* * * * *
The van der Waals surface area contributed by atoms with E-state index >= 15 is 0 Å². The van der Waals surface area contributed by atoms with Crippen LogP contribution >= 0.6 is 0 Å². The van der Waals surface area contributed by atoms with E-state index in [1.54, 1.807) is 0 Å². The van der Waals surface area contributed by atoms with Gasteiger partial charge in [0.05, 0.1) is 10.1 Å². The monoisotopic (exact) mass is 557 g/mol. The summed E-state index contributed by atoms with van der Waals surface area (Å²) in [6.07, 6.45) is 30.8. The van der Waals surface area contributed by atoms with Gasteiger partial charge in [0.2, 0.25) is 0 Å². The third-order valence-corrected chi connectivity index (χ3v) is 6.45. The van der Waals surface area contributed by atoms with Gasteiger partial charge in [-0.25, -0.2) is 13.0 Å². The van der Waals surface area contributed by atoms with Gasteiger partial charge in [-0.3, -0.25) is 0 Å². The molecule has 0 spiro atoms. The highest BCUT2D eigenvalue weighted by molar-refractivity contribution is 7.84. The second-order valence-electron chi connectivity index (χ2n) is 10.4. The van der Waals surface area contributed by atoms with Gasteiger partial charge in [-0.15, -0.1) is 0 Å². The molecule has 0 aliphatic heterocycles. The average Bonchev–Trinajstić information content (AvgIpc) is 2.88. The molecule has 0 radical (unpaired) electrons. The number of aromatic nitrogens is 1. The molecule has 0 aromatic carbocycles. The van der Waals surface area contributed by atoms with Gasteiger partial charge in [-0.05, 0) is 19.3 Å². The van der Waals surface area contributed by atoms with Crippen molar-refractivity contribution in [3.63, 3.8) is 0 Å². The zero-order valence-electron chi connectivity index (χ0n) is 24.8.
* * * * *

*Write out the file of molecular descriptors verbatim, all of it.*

The van der Waals surface area contributed by atoms with E-state index >= 15 is 0 Å². The van der Waals surface area contributed by atoms with Crippen LogP contribution >= 0.6 is 0 Å². The van der Waals surface area contributed by atoms with E-state index in [1.54, 1.807) is 0 Å². The van der Waals surface area contributed by atoms with Gasteiger partial charge in [0.05, 0.1) is 10.1 Å². The monoisotopic (exact) mass is 557 g/mol. The summed E-state index contributed by atoms with van der Waals surface area (Å²) in [6.07, 6.45) is 30.8. The van der Waals surface area contributed by atoms with Gasteiger partial charge in [0.2, 0.25) is 0 Å². The third-order valence-corrected chi connectivity index (χ3v) is 6.45. The van der Waals surface area contributed by atoms with Gasteiger partial charge in [-0.25, -0.2) is 13.0 Å². The van der Waals surface area contributed by atoms with Gasteiger partial charge in [-0.3, -0.25) is 0 Å². The molecule has 0 spiro atoms. The highest BCUT2D eigenvalue weighted by molar-refractivity contribution is 7.84. The second-order valence-electron chi connectivity index (χ2n) is 10.4. The van der Waals surface area contributed by atoms with Gasteiger partial charge in [-0.15, -0.1) is 0 Å². The molecule has 0 aliphatic heterocycles. The average Bonchev–Trinajstić information content (AvgIpc) is 2.88. The molecule has 0 radical (unpaired) electrons. The number of aromatic nitrogens is 1. The molecule has 0 aromatic carbocycles. The van der Waals surface area contributed by atoms with Gasteiger partial charge in [-0.05, 0) is 19.3 Å². The van der Waals surface area contributed by atoms with Crippen molar-refractivity contribution in [3.63, 3.8) is 0 Å². The zero-order valence-electron chi connectivity index (χ0n) is 24.8.